Energy companies are giving inaccurate information and dodgy advice to people who ring up to switch providers, consumer watchdog Which? has said.
Despite clearly being asked for the cheapest deal, in nearly a third of calls made to the six major energy suppliers during an undercover investigation the companies failed to offer their cheapest tariff.
Staff also gave questionable advice about potential savings, cashback deals and fixed prices, Which? said.
It found that Southern Electric telesales staff only mentioned its cheapest tariff in three of the 12 calls made to it over the course of one week, while seven of the 12 EDF Energy salespeople recommended its more expensive fixed-rate deals instead of its cheaper online tariff.
Across all the companies, one third of the staff questioned did not mention relevant exit fees, while Scottish Power failed to reveal its £51 exit fees in nine of the 12 calls made to it during the week-long investigation.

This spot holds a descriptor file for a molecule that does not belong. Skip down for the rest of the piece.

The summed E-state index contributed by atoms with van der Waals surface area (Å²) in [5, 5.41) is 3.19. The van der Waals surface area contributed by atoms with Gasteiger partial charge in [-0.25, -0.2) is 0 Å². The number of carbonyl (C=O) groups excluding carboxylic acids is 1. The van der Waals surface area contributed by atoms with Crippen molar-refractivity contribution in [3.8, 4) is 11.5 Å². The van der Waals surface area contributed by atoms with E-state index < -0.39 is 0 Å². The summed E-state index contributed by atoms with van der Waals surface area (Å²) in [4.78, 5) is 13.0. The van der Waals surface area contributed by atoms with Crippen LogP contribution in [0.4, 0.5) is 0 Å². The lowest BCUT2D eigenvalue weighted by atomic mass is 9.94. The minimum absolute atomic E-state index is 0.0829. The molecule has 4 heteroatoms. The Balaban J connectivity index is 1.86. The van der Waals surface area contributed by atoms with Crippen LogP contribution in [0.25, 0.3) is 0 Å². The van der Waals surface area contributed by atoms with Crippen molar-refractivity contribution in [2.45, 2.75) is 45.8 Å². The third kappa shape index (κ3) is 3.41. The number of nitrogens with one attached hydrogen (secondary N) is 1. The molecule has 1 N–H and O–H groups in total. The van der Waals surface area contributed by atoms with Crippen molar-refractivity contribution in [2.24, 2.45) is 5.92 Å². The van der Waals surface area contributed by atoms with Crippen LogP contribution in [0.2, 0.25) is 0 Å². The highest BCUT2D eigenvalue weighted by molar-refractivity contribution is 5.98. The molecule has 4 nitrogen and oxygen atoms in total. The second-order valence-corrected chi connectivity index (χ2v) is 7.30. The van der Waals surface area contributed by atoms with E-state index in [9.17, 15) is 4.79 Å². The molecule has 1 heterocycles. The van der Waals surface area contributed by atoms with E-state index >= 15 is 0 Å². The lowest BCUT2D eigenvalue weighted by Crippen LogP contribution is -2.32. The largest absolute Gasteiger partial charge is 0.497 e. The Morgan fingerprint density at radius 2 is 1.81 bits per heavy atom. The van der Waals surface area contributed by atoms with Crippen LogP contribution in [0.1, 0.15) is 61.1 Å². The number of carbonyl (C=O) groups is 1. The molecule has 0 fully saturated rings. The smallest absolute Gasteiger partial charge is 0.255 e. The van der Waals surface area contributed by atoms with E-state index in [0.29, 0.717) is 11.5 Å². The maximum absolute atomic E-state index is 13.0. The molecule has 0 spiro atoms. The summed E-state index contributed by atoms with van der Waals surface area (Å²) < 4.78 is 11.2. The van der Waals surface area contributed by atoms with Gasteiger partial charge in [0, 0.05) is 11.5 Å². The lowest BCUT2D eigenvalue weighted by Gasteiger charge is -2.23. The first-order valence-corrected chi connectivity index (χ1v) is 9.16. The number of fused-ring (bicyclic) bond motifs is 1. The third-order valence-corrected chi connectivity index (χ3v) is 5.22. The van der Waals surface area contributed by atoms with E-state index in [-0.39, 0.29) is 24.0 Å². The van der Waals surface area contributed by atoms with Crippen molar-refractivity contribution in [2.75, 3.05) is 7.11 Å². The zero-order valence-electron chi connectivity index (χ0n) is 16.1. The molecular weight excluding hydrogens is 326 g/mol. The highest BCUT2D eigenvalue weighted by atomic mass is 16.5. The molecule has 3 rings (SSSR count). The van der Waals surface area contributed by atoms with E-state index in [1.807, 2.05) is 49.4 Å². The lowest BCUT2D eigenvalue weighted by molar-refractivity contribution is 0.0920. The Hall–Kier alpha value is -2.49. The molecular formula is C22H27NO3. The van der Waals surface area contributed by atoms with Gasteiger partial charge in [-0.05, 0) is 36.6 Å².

British Gas staff offered its cheapest tariff in 10 of the 12 calls but offered wildly varying cashback deals alongside this tariff, ranging from no money to £175.
The watchdog also found that offers varied significantly even within the same region - a caller from one London postcode was offered £125 cashback, while another was offered nothing.
Some salespeople gave conflicting advice on fixed-price tariffs. One advised signing up to Scottish Power's three-year fixed deal because it was so long while another recommended its one-year deal because it was so short.
With price increases of up to £190 a year now taking effect, the average annual household energy bill is now £1,300, Which? said.
The watchdog has found that increasing numbers of people are now looking to switch, with consumers being urged to do so by the Government in recent weeks. And research has found that more than a quarter of customers looking to change rely on telephone advice from energy suppliers to get a better deal.